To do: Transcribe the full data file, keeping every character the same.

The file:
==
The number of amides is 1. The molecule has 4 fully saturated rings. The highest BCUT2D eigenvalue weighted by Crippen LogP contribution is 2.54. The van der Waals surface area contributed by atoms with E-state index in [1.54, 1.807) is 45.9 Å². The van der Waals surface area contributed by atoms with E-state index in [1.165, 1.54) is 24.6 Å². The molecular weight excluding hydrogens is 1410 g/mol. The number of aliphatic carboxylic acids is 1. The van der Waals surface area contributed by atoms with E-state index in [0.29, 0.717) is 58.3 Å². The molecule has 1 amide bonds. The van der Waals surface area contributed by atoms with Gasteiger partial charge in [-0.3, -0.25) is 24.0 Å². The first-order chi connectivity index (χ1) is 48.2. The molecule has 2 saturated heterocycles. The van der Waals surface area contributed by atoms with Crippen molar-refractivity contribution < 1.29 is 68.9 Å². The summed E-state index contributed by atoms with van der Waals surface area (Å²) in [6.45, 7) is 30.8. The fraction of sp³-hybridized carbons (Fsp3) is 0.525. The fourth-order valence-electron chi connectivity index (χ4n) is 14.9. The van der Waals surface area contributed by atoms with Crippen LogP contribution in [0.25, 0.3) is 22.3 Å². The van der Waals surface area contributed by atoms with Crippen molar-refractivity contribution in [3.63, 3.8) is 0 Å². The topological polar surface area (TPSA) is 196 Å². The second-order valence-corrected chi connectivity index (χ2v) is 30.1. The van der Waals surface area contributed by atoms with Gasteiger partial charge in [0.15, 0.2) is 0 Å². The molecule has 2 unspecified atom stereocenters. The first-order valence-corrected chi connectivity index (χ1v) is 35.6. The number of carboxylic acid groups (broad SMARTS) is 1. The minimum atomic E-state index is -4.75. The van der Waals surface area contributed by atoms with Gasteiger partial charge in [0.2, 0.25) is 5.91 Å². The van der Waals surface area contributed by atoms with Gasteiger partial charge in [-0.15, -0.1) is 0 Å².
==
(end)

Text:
The number of amides is 1. The molecule has 4 fully saturated rings. The highest BCUT2D eigenvalue weighted by Crippen LogP contribution is 2.54. The van der Waals surface area contributed by atoms with E-state index in [1.54, 1.807) is 45.9 Å². The van der Waals surface area contributed by atoms with E-state index in [1.165, 1.54) is 24.6 Å². The molecular weight excluding hydrogens is 1410 g/mol. The number of aliphatic carboxylic acids is 1. The van der Waals surface area contributed by atoms with E-state index in [0.29, 0.717) is 58.3 Å². The molecule has 1 amide bonds. The van der Waals surface area contributed by atoms with Gasteiger partial charge in [-0.3, -0.25) is 24.0 Å². The first-order chi connectivity index (χ1) is 48.2. The molecule has 2 saturated heterocycles. The van der Waals surface area contributed by atoms with Crippen molar-refractivity contribution < 1.29 is 68.9 Å². The summed E-state index contributed by atoms with van der Waals surface area (Å²) in [6.45, 7) is 30.8. The fraction of sp³-hybridized carbons (Fsp3) is 0.525. The fourth-order valence-electron chi connectivity index (χ4n) is 14.9. The van der Waals surface area contributed by atoms with Crippen LogP contribution in [0.25, 0.3) is 22.3 Å². The van der Waals surface area contributed by atoms with Crippen molar-refractivity contribution in [3.63, 3.8) is 0 Å². The topological polar surface area (TPSA) is 196 Å². The second-order valence-corrected chi connectivity index (χ2v) is 30.1. The van der Waals surface area contributed by atoms with Gasteiger partial charge in [0.15, 0.2) is 0 Å². The molecule has 2 unspecified atom stereocenters. The first-order valence-corrected chi connectivity index (χ1v) is 35.6. The number of carboxylic acid groups (broad SMARTS) is 1. The minimum atomic E-state index is -4.75. The van der Waals surface area contributed by atoms with Gasteiger partial charge in [0.2, 0.25) is 5.91 Å². The van der Waals surface area contributed by atoms with Gasteiger partial charge in [-0.15, -0.1) is 0 Å².